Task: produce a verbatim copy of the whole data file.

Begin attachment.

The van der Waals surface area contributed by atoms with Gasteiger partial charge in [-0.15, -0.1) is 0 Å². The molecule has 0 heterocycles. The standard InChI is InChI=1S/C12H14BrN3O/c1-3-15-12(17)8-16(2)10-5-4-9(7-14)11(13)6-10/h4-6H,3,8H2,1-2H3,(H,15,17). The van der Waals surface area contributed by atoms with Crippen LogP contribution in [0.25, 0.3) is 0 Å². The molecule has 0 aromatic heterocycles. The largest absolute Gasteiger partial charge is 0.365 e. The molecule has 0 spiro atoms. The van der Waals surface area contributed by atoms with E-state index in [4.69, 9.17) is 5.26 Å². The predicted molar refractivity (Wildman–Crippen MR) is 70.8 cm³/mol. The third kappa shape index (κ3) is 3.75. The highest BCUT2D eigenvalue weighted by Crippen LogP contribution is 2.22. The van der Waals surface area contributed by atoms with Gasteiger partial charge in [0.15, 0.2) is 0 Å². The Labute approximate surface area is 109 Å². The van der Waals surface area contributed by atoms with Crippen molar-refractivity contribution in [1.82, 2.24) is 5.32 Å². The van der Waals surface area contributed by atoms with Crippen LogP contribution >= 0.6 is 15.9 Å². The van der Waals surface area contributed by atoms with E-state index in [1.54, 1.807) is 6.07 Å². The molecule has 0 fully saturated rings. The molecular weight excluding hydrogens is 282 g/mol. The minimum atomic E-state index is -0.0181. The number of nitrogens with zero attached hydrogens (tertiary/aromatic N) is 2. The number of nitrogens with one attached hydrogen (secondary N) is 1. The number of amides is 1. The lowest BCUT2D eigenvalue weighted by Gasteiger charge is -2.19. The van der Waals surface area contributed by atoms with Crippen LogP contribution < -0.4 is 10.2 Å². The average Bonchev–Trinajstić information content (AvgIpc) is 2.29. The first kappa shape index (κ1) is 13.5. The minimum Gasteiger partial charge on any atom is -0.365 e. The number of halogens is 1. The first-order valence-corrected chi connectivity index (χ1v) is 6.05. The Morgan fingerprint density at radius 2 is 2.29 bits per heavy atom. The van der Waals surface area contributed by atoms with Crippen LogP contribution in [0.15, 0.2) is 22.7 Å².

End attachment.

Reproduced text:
The van der Waals surface area contributed by atoms with Gasteiger partial charge in [-0.15, -0.1) is 0 Å². The molecule has 0 heterocycles. The standard InChI is InChI=1S/C12H14BrN3O/c1-3-15-12(17)8-16(2)10-5-4-9(7-14)11(13)6-10/h4-6H,3,8H2,1-2H3,(H,15,17). The van der Waals surface area contributed by atoms with Crippen LogP contribution in [0.25, 0.3) is 0 Å². The molecule has 0 aromatic heterocycles. The largest absolute Gasteiger partial charge is 0.365 e. The molecule has 0 spiro atoms. The van der Waals surface area contributed by atoms with E-state index in [4.69, 9.17) is 5.26 Å². The predicted molar refractivity (Wildman–Crippen MR) is 70.8 cm³/mol. The third kappa shape index (κ3) is 3.75. The highest BCUT2D eigenvalue weighted by Crippen LogP contribution is 2.22. The van der Waals surface area contributed by atoms with Gasteiger partial charge in [0.15, 0.2) is 0 Å². The Labute approximate surface area is 109 Å². The van der Waals surface area contributed by atoms with Crippen molar-refractivity contribution in [1.82, 2.24) is 5.32 Å². The van der Waals surface area contributed by atoms with Crippen LogP contribution >= 0.6 is 15.9 Å². The van der Waals surface area contributed by atoms with E-state index in [1.54, 1.807) is 6.07 Å². The molecule has 0 fully saturated rings. The molecular weight excluding hydrogens is 282 g/mol. The minimum atomic E-state index is -0.0181. The number of nitrogens with zero attached hydrogens (tertiary/aromatic N) is 2. The number of nitrogens with one attached hydrogen (secondary N) is 1. The number of amides is 1. The lowest BCUT2D eigenvalue weighted by Gasteiger charge is -2.19. The van der Waals surface area contributed by atoms with Crippen LogP contribution < -0.4 is 10.2 Å². The average Bonchev–Trinajstić information content (AvgIpc) is 2.29. The first kappa shape index (κ1) is 13.5. The minimum Gasteiger partial charge on any atom is -0.365 e. The number of halogens is 1. The first-order valence-corrected chi connectivity index (χ1v) is 6.05. The Morgan fingerprint density at radius 2 is 2.29 bits per heavy atom. The van der Waals surface area contributed by atoms with Crippen LogP contribution in [0.15, 0.2) is 22.7 Å².